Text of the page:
How to Convince a Skeptical Boss that Remote Works

Dear Sophaya,

I work from home three days a week and have done for a long time. My job requires a lot of concentration. Since the office is open-concept; it can be extremely distracting to get work done. Our office has a lot going on and there are a couple of people who constantly interrupt me with non-work related stuff. I have a good balanced routine going and I believe I am well respected by my colleagues and senior leaders. I always meet my deadlines and have received great job performance reviews for the 3 years I’ve worked here.

Recently I got a new boss. He has made it clear that he thinks anyone who works from home is “a slacker”. He’s convinced that the only way an employee can be productive is if they come to the office daily. I really value my current schedule as it cuts down on my 90-minute commute plus I can work my preferred hours, get my job done without interruption and still get to the gym once in a while without sacrificing deadlines. I’m worried my new boss is going to change things. I’m not sure what I’m going to do if he tells me I have to come into the office every day.

How do I convince him I can be trusted to work from home?


Anxious at home

Dear Anxious,

Addressing existing biases against remote work is a drag but it’s pretty typical since there are still many people in the workforce who are suspicious of the practice. Bosses get anxious because they haven’t done it themselves or they have had a bad experience in the past. While this is changing somewhat, there is still a fair amount of ignorance and suspicion, particularly with older managers who think line of sight automatically means productivity (the jokes on them since remote professional know this is just pure fantasy). You and I know how efficient and productive remote work can be because we know how to organize ourselves and stick to our deadlines.

Our best advice for managing a skeptical boss is bring up the topic yourself rather than waiting for him to do it. At least then you can lead the discussion rather than waiting for the bad news then reacting with dismay when something happens you don’t like. Think of this as a mini job interview – do your prep before you have this conversation. Build a business case that emphasizes YOUR professional capability regardless of your work location. This doesn’t have to be braggy thing, just focus on your skill sets and expertise. Lay out your normal  remote work process for him. Walk him through how you organize yourself to meet your deadlines. Enlist the help of other respected voices as references e.g. if your old boss is still around, ask them if they will vouch for you and speak to your successful track record. If all else fails, ask for a trial period to prove your capability. Negotiate check-ins, ways to demonstrate you are available regardless of your location and success metrics so there is agreement on how your performance will be measured.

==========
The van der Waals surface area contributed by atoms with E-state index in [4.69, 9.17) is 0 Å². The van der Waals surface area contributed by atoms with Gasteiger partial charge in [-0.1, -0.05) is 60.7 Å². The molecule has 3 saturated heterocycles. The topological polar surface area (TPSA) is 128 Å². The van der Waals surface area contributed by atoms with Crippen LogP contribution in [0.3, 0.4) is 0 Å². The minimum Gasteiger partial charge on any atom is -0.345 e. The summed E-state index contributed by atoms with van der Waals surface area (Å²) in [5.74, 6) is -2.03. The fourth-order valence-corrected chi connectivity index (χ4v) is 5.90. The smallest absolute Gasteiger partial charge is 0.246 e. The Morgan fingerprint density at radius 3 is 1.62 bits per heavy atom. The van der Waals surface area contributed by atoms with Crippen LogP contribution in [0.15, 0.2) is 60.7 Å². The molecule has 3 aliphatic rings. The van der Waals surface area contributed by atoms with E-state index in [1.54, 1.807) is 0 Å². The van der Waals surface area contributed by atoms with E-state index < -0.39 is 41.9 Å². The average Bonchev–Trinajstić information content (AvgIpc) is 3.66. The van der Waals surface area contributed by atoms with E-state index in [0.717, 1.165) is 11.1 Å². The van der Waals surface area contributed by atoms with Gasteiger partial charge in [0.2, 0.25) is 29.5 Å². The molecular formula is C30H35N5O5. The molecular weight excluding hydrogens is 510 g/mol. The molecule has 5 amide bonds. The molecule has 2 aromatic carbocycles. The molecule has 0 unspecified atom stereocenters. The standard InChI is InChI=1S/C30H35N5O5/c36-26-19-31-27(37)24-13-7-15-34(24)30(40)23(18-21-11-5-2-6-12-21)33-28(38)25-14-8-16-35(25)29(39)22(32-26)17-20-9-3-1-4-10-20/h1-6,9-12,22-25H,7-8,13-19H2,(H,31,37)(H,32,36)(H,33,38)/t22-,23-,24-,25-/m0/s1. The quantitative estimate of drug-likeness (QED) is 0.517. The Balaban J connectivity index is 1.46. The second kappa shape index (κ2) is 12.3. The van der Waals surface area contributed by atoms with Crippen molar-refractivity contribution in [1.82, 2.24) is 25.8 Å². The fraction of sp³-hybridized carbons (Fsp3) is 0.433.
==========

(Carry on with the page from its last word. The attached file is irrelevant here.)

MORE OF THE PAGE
If your case is good and your new boss has a heart, then he’ll give you the benefit of the doubt. Fingers crossed for you! Hopefully taking the initiative followed by your stellar ongoing performance and professional follow-through just may convince him that remote work is the way to go!

Best of luck, let us know how it goes!

Photo by Igor Miske